Chidavaenzi’s narrative technique in The Latter Rain is the third person point of view, which intermittently switches to the first person, giving the reader a refreshing intimacy with the characters and plot.

The greatest strength Chidavaenzi shows in the The Latter Rain is how he flashes back and forth with the plot, while maintaining an unusual effectiveness. For instance, we encounter Dorothy first as she retraces her steps from Harare to Mt Darwin for her father’s funeral which she has heard of from a close friend — Isabel.

The writer later tells the reader how things have reached the current state where her parents have disowned her.

Chidavaenzi deliberately avoids giving the readers the plot in linear form obviously to whet the readers’ appetite as well as arouse their interest and anxiety to prowl into the unknown.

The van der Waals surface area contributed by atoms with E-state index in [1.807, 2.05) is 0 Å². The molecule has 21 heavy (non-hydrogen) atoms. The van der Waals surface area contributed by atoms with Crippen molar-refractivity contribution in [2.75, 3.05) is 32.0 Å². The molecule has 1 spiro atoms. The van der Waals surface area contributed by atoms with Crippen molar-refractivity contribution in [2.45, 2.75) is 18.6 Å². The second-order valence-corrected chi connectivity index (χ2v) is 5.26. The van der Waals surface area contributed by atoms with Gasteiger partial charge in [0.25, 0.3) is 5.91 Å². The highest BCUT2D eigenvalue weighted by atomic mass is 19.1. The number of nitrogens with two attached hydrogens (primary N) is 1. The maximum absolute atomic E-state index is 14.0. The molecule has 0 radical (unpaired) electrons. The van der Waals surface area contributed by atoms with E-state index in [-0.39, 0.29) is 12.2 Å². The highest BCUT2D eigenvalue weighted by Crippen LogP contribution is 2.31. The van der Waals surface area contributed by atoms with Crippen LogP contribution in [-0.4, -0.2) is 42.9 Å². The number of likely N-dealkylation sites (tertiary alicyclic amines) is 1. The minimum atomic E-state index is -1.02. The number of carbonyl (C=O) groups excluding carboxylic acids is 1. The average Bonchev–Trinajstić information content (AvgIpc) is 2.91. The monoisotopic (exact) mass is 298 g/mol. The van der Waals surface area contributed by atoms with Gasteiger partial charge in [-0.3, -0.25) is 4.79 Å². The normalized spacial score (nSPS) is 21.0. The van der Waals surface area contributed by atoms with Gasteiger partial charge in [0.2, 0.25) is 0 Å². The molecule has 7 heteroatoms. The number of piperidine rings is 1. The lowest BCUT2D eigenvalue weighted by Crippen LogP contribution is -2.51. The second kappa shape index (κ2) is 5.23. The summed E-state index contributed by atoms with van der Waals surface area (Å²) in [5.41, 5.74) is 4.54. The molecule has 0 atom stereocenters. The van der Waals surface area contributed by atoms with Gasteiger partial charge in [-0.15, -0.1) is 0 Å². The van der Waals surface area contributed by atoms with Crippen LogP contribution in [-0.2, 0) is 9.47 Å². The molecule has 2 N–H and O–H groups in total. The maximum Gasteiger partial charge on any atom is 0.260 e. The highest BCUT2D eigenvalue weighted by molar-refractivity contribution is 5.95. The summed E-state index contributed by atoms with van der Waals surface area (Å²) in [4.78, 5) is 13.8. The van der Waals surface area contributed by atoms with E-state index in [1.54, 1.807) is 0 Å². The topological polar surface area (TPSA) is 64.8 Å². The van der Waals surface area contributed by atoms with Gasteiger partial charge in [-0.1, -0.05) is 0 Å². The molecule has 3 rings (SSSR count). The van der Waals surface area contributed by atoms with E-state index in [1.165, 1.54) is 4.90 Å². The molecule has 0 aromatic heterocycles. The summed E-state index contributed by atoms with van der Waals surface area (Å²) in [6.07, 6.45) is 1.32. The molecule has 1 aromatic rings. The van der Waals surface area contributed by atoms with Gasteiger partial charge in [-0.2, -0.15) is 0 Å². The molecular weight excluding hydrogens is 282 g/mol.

We only learn later that Dorothy’s father, Jethro Muredzi, had been ravaged by hunger to the extent of selling off his daughter to Madzibaba Josiah.

Harare is a real jungle for all those who have not found God, including those who pretend to have done so. The likes of Lisbon Mathe automatically come to mind.

The speed at which things move in the capital is not consistent with rural girls like Dorothy and Isabel. Isabel is devoured by the city and it is clear her demise is a result of her failure to find the protection of Jesus like Dorothy and Diana.